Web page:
Headsets and Cigarettes in Ned Trespeces’s My Fake American Accent (2008) July 19, 2008Posted by Richard Bolisay in Asian Films, Cinemalaya, Indie Sine, Noypi.
Directed by Ned Trespeces
Written by Onnah Valera and Ned Trespeces
Cast: Mailes Kanapi, Jonathan Neri, Martin dela Paz, Miro Valera
In Competition, 2008 Cinemalaya Independent Film Festival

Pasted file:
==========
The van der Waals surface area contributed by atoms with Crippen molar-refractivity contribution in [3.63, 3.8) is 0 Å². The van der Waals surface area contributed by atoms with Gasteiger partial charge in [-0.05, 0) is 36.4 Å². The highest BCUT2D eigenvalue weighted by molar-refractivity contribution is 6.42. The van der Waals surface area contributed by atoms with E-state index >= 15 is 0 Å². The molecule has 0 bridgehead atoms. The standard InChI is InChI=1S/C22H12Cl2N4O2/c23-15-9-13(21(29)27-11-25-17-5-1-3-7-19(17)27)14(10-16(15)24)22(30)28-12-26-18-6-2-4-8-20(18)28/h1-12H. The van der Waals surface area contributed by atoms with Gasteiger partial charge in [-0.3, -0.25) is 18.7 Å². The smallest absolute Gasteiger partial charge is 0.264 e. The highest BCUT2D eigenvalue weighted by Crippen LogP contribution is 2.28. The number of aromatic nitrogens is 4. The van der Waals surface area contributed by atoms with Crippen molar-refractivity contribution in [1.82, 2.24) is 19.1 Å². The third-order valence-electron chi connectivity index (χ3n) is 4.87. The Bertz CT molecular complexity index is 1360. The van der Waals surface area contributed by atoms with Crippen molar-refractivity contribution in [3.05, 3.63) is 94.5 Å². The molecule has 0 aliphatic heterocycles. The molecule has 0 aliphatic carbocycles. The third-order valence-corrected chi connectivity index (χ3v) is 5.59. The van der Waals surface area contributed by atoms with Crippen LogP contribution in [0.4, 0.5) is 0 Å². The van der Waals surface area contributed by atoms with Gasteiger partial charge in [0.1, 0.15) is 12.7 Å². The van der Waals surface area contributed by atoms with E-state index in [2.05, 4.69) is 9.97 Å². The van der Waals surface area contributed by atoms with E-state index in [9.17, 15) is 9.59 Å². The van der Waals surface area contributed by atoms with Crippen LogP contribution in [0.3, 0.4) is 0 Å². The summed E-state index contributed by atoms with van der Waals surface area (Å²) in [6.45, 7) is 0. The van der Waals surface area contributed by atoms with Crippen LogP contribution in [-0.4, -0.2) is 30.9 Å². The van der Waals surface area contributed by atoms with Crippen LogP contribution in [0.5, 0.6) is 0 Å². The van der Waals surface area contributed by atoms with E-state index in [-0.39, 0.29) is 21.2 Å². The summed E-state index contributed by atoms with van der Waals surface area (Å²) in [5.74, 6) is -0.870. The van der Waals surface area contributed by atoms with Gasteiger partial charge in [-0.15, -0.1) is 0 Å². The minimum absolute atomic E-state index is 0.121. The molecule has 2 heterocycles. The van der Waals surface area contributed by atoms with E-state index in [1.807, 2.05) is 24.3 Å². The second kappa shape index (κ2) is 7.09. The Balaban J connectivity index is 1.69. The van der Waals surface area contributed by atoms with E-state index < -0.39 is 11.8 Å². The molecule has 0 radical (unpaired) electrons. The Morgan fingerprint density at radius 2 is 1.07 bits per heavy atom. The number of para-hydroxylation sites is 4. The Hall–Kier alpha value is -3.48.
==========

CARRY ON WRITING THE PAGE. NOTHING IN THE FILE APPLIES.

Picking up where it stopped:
My Fake American Accent examines the boom of the call center industry in the Philippines, undoubtedly the fastest-rising commerce in local shores that employs thousands of fresh graduates, undergraduate students, and even professionals to support the growing needs of their families. A phenomenon that started almost ten years ago, the industry prides itself as the strongest battery of our economy. Considering its growth, the Philippines can actually outlast India in the outsourcing business because they say we speak better English – – and that’s what we get from Hollywood and Playboy in the last one hundred years of cultural imperialism – – but that’s another story. Perhaps it’s safe to say that the Filipino mindset in terms of work is sacrificial, that is, one person is equivalent to five, six, seven, or even more members. That’s why when the breadwinner dies, everyone dies, or in coma. It is not an easy job – – contrary to the speculations of the narrow-minded – – and the film tells us so. The choice of topic is clever and promising, only that I believe Trespeces and Valera should have been given more time to develop their script and polish their characters to enable them to dig deeper in the milieu – – because I’ve been there before and yes I find their insights keen and well-rounded, except for the fact that it hasn’t presented a plate of dessert, something we know nothing of, something that can let us examine ourselves and what we are doing at that moment sitting there and watching a film, something that strikes us harshly – – because life in the call center world is indeed harsh – – harsher than the battle between team leaders, harsher than keeping up with the handling time, harsher than the Americans threatening to bitchslap you, harsher than the lung cancer and aneurysm that you might get from the smoke and body clock interference, harsher than stupid co-workers who look, smell, and act like zombies, and harsher than this life in third world that serves the countries who treated us as slaves before, and now we’re doing it again, in the comfort of air-conditioned offices with shower rooms and lounge areas – – it is a consent of slavery. I understand that the writers want a lighter take on the subject and I admire that. The conflicts arise naturally because they come from the characters themselves – – the dimensions of their lives eaten up by pseudo-corporate work – – and that’s the edge. But my only problem is the treatment. The humor is there but it falls short – – it’s almost there but the crest of the wave touches only the tip of our emotions, it seems to hold back and stop and start all over again; the manner how some scenes are delivered and edited is just out of place. The simplicity and lightheadedness must have overcome me, but aside from that, I guess I’m missing the point. * *